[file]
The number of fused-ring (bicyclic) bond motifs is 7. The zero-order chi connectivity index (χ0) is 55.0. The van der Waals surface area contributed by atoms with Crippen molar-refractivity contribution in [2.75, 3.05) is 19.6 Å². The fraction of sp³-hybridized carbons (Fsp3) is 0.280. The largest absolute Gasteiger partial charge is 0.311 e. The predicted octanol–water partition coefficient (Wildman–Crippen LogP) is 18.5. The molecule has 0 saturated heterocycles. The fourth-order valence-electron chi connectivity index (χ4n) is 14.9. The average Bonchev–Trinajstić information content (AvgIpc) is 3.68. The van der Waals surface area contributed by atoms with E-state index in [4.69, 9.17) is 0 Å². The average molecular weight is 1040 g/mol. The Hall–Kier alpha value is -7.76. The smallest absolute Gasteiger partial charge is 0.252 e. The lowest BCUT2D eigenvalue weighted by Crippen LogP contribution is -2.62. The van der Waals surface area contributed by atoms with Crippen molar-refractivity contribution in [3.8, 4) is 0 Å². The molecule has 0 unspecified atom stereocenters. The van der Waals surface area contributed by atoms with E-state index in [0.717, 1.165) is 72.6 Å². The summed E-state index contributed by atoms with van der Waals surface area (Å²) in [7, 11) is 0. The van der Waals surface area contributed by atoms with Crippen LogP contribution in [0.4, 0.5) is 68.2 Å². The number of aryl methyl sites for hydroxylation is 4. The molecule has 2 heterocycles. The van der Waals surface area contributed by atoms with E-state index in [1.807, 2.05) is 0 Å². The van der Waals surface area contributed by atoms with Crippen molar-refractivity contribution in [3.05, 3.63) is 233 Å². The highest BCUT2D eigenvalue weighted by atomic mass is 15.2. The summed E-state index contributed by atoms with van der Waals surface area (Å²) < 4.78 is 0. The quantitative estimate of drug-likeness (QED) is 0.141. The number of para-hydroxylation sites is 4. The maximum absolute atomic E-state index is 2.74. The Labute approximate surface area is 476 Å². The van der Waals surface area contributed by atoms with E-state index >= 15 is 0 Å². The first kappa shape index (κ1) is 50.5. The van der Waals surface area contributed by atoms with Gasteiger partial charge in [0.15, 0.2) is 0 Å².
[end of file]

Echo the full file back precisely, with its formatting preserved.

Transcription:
The number of fused-ring (bicyclic) bond motifs is 7. The zero-order chi connectivity index (χ0) is 55.0. The van der Waals surface area contributed by atoms with Crippen molar-refractivity contribution in [2.75, 3.05) is 19.6 Å². The fraction of sp³-hybridized carbons (Fsp3) is 0.280. The largest absolute Gasteiger partial charge is 0.311 e. The predicted octanol–water partition coefficient (Wildman–Crippen LogP) is 18.5. The molecule has 0 saturated heterocycles. The fourth-order valence-electron chi connectivity index (χ4n) is 14.9. The average Bonchev–Trinajstić information content (AvgIpc) is 3.68. The van der Waals surface area contributed by atoms with E-state index in [4.69, 9.17) is 0 Å². The average molecular weight is 1040 g/mol. The Hall–Kier alpha value is -7.76. The smallest absolute Gasteiger partial charge is 0.252 e. The lowest BCUT2D eigenvalue weighted by Crippen LogP contribution is -2.62. The van der Waals surface area contributed by atoms with Crippen molar-refractivity contribution in [3.8, 4) is 0 Å². The molecule has 0 unspecified atom stereocenters. The van der Waals surface area contributed by atoms with E-state index in [0.717, 1.165) is 72.6 Å². The summed E-state index contributed by atoms with van der Waals surface area (Å²) in [7, 11) is 0. The van der Waals surface area contributed by atoms with Crippen LogP contribution in [0.4, 0.5) is 68.2 Å². The number of aryl methyl sites for hydroxylation is 4. The molecule has 2 heterocycles. The van der Waals surface area contributed by atoms with E-state index in [1.807, 2.05) is 0 Å². The van der Waals surface area contributed by atoms with Crippen molar-refractivity contribution in [3.05, 3.63) is 233 Å². The highest BCUT2D eigenvalue weighted by atomic mass is 15.2. The summed E-state index contributed by atoms with van der Waals surface area (Å²) < 4.78 is 0. The quantitative estimate of drug-likeness (QED) is 0.141. The number of para-hydroxylation sites is 4. The maximum absolute atomic E-state index is 2.74. The Labute approximate surface area is 476 Å². The van der Waals surface area contributed by atoms with E-state index >= 15 is 0 Å². The first kappa shape index (κ1) is 50.5. The van der Waals surface area contributed by atoms with Gasteiger partial charge in [0.15, 0.2) is 0 Å².